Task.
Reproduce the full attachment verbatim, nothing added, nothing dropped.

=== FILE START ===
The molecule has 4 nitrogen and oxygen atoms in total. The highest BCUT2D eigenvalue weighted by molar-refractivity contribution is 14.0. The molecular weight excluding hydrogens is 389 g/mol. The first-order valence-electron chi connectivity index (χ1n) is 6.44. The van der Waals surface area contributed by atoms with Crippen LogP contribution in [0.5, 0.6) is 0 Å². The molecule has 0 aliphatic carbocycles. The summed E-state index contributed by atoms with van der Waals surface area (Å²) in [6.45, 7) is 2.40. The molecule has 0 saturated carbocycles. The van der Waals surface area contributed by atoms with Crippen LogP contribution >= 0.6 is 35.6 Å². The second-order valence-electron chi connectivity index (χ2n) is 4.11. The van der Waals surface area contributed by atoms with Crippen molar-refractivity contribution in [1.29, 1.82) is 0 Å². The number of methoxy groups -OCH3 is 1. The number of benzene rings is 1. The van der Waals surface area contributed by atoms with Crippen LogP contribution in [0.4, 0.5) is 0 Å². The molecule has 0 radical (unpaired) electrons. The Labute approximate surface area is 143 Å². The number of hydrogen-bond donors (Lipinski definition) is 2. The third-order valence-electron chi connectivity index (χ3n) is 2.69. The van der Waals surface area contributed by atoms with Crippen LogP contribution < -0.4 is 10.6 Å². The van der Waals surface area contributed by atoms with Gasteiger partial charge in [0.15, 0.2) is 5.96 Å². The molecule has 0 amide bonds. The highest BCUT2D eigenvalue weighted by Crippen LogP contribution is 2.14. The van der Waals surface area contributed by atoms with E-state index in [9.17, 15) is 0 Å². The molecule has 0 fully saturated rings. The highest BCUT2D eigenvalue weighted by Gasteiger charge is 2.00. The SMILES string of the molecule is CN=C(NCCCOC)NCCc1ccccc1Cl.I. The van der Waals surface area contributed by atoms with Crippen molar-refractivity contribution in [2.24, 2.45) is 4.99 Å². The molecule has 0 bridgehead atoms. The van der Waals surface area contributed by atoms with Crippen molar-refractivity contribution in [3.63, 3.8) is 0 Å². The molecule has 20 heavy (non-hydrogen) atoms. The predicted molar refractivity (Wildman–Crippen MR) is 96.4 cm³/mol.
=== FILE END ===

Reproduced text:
The molecule has 4 nitrogen and oxygen atoms in total. The highest BCUT2D eigenvalue weighted by molar-refractivity contribution is 14.0. The molecular weight excluding hydrogens is 389 g/mol. The first-order valence-electron chi connectivity index (χ1n) is 6.44. The van der Waals surface area contributed by atoms with Crippen LogP contribution in [0.5, 0.6) is 0 Å². The molecule has 0 aliphatic carbocycles. The summed E-state index contributed by atoms with van der Waals surface area (Å²) in [6.45, 7) is 2.40. The molecule has 0 saturated carbocycles. The van der Waals surface area contributed by atoms with Crippen LogP contribution >= 0.6 is 35.6 Å². The second-order valence-electron chi connectivity index (χ2n) is 4.11. The van der Waals surface area contributed by atoms with Crippen molar-refractivity contribution in [1.29, 1.82) is 0 Å². The number of methoxy groups -OCH3 is 1. The number of benzene rings is 1. The van der Waals surface area contributed by atoms with Crippen LogP contribution in [0.4, 0.5) is 0 Å². The molecule has 0 radical (unpaired) electrons. The Labute approximate surface area is 143 Å². The number of hydrogen-bond donors (Lipinski definition) is 2. The third-order valence-electron chi connectivity index (χ3n) is 2.69. The van der Waals surface area contributed by atoms with Crippen LogP contribution < -0.4 is 10.6 Å². The van der Waals surface area contributed by atoms with Gasteiger partial charge in [0.15, 0.2) is 5.96 Å². The molecule has 0 amide bonds. The highest BCUT2D eigenvalue weighted by Crippen LogP contribution is 2.14. The van der Waals surface area contributed by atoms with E-state index in [9.17, 15) is 0 Å². The molecule has 0 fully saturated rings. The highest BCUT2D eigenvalue weighted by Gasteiger charge is 2.00. The SMILES string of the molecule is CN=C(NCCCOC)NCCc1ccccc1Cl.I. The van der Waals surface area contributed by atoms with Crippen molar-refractivity contribution in [2.24, 2.45) is 4.99 Å². The molecule has 0 bridgehead atoms. The van der Waals surface area contributed by atoms with Crippen molar-refractivity contribution in [3.63, 3.8) is 0 Å². The molecule has 20 heavy (non-hydrogen) atoms. The predicted molar refractivity (Wildman–Crippen MR) is 96.4 cm³/mol.